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September 1, 2014, 11:00 AM

Social Media & Trojan Horse

Most of us adults tinker in technology and try to accommodate it where useful. We can be tentative and somewhat awkward when it comes to technology.  We are not digital natives like our children.  We didn’t grow up with an iPhone in our hand or internet connectivity in our bedroom.  Social media was Entertainment Tonight on TV.  As such, many of us are not fully aware of what lurks out there, what are children are exposed to, what they are consuming or what they are producing.

Recently, my eyes were opened when I saw what some students had been posting, liking, & consuming online.  Suffice it to say, it did not represent an understanding that God is in us, with us, and that the material does not reflect God’s goodness or best for our lives.  I met with each grade from 7th to 12th grade to address this subject and offer some Biblical guidance.  Many of the students were not making the connection between their online life and their spiritual life.  They were not seeing the enemy inside the Trojan horse looking for an inlet into their lives.

Please note this not just for junior high/high school.  Many elementary kids are online and do not necessarily even know fully what they are “liking” or being exposed to.  Many simply “like” as a courtesy completely unaware or out of peer pressure.

Below are some guidelines I recommend for parents & students:

  • Recognize every form of social media is a pipeline into your child’s heart and mind.  Encourage your children to use Philippians 4:8 as a grid to evaluate content:

 

“Fix your thoughts on what is true, and honorable, and right, and pure, and lovely, and admirable. Think about things that are excellent and worthy of praise.” (Phil. 4:8, NLT)

 

  • Help them connect the dots.  Jesus tells us that all the good and bad we do flows out of our heart.  What we consume, “like,” post, and re-post says a lot about the state of our heart and our value system.  Everything we do should reflect our love for God and commitment to Him.  You cannot separate your online life from your everyday life.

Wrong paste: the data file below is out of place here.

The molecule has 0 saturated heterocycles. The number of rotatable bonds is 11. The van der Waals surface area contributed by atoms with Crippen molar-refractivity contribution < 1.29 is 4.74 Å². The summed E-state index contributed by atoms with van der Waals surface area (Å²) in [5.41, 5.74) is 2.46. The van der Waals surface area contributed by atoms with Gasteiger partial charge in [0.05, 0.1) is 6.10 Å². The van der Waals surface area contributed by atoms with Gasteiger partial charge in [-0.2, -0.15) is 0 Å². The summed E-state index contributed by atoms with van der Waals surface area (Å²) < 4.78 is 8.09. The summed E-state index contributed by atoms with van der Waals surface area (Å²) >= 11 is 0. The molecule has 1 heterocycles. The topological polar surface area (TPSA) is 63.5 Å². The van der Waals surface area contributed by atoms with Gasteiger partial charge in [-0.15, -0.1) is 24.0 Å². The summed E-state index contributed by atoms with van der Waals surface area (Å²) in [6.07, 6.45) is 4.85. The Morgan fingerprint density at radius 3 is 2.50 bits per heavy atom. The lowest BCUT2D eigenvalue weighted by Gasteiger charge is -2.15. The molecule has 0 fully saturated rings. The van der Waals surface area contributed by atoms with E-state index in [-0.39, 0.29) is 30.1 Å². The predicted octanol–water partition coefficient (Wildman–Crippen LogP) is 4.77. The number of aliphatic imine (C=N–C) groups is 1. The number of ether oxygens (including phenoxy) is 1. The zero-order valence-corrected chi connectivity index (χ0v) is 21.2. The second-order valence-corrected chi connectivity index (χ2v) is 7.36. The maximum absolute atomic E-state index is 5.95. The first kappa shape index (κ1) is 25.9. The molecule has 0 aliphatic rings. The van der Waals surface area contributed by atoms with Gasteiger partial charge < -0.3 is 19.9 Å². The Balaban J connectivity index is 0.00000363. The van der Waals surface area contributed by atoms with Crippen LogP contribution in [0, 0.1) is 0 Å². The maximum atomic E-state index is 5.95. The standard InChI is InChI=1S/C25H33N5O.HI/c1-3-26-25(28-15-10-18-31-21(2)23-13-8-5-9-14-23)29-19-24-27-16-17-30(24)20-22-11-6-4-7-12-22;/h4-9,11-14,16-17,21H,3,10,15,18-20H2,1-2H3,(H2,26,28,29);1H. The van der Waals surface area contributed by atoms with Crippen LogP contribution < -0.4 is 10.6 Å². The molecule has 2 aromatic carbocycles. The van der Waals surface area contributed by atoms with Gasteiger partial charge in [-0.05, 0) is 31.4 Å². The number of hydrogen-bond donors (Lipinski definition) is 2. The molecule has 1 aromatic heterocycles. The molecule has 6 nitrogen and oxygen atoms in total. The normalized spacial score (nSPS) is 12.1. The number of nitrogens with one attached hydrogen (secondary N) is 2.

• Digital media ALWAYS leaves a foot print.  Online social media is never anonymous. Prospective employers, schools, scholarship committees all look at social media as an easy, inexpensive way to find useful background information on a person.  Nothing is ever private online.  Anything can be captured via “screen shot” or forwarded intentionally or unintentionally.  Never say anything, “like” anything, etc. that you would not want printed on the front page of the newspaper or announced on TV or read in front of your mother or father, or better, yet, the Lord.   

 

  • Know what social media your child is on.  Facebook, Twitter, Instagram, Snapchat are just a few of the popular social media websites.  Snapchat is particularly interesting (And dangerous)  because it allows a person to post a comment then disappears after it is viewed virtually eliminating the trail of what has been posted.

 

  • Set guidelines for social media use.  Be very specific about when and where texting or social media posting is not allowed:

 

  1. never in class
  2. never at meals 
  3. never overnight 
  4. never while driving 
  5. never while walking 
  6. never to cheat 
  7. never for sexual messages 
  8. make sure to point out this includes reading texts as well as sending.

 

  • Establish clear consequences for misuse. Confiscate the phone/tablet for a period of time. Then limited use for a period after they get it back.

 

  • Monitor social media posts. Text messages, posts, Tweets can go viral. Even Snapchat can have a screen shot and sent viral.  Therefore, they are not private.  You are not invading privacy by reading them. Have your teen give you their phone every night at least one hour before bedtime. This is your time to monitor their messages and phone use. Return their phone to them the next morning.

 

  • Teach that sexting by teenagers is a crime. It is child pornography and is a prosecutable crime even if they are the subject. Therefore it will not be tolerated whether they are the sender or receiver.

 

  • Embrace the technology yourself. 63% of parents believe texting/social media improved their relationship with their teen. Quickly check in with your teen with a "How are you?" "Where are you?" or "Need anything?" text.

 

  • Set a good example. Follow your own rules. Don't text your child in class if you don't allow them to look at texts in class. 

 

 

Shaping hearts and minds,

Dr. Chris


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